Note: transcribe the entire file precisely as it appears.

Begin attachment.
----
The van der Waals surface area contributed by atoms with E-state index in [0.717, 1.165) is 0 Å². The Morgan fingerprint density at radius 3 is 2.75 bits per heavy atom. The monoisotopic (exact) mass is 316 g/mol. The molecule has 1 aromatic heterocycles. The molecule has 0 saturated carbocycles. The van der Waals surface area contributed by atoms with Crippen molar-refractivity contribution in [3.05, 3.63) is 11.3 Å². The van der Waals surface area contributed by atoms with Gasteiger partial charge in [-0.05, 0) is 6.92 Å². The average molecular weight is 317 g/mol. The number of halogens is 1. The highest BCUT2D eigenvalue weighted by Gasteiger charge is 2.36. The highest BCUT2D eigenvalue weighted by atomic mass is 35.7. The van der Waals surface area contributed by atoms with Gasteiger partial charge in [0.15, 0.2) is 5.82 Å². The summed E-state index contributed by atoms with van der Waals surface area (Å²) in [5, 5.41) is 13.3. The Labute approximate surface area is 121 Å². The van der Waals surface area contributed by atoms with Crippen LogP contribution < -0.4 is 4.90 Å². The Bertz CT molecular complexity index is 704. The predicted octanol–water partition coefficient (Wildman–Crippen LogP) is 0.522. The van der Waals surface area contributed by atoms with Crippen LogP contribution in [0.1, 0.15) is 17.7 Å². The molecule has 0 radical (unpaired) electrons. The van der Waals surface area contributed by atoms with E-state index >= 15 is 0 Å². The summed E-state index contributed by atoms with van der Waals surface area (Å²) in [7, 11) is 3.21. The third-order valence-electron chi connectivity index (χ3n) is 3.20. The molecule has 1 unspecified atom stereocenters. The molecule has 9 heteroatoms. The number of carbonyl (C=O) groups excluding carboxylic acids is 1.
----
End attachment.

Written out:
The van der Waals surface area contributed by atoms with E-state index in [0.717, 1.165) is 0 Å². The Morgan fingerprint density at radius 3 is 2.75 bits per heavy atom. The monoisotopic (exact) mass is 316 g/mol. The molecule has 1 aromatic heterocycles. The molecule has 0 saturated carbocycles. The van der Waals surface area contributed by atoms with Crippen molar-refractivity contribution in [3.05, 3.63) is 11.3 Å². The van der Waals surface area contributed by atoms with Gasteiger partial charge in [-0.05, 0) is 6.92 Å². The average molecular weight is 317 g/mol. The number of halogens is 1. The highest BCUT2D eigenvalue weighted by Gasteiger charge is 2.36. The highest BCUT2D eigenvalue weighted by atomic mass is 35.7. The van der Waals surface area contributed by atoms with Gasteiger partial charge in [0.15, 0.2) is 5.82 Å². The summed E-state index contributed by atoms with van der Waals surface area (Å²) in [5, 5.41) is 13.3. The Labute approximate surface area is 121 Å². The van der Waals surface area contributed by atoms with Crippen LogP contribution < -0.4 is 4.90 Å². The Bertz CT molecular complexity index is 704. The predicted octanol–water partition coefficient (Wildman–Crippen LogP) is 0.522. The van der Waals surface area contributed by atoms with Crippen LogP contribution in [0.1, 0.15) is 17.7 Å². The molecule has 0 radical (unpaired) electrons. The van der Waals surface area contributed by atoms with E-state index >= 15 is 0 Å². The summed E-state index contributed by atoms with van der Waals surface area (Å²) in [7, 11) is 3.21. The third-order valence-electron chi connectivity index (χ3n) is 3.20. The molecule has 1 unspecified atom stereocenters. The molecule has 9 heteroatoms. The number of carbonyl (C=O) groups excluding carboxylic acids is 1.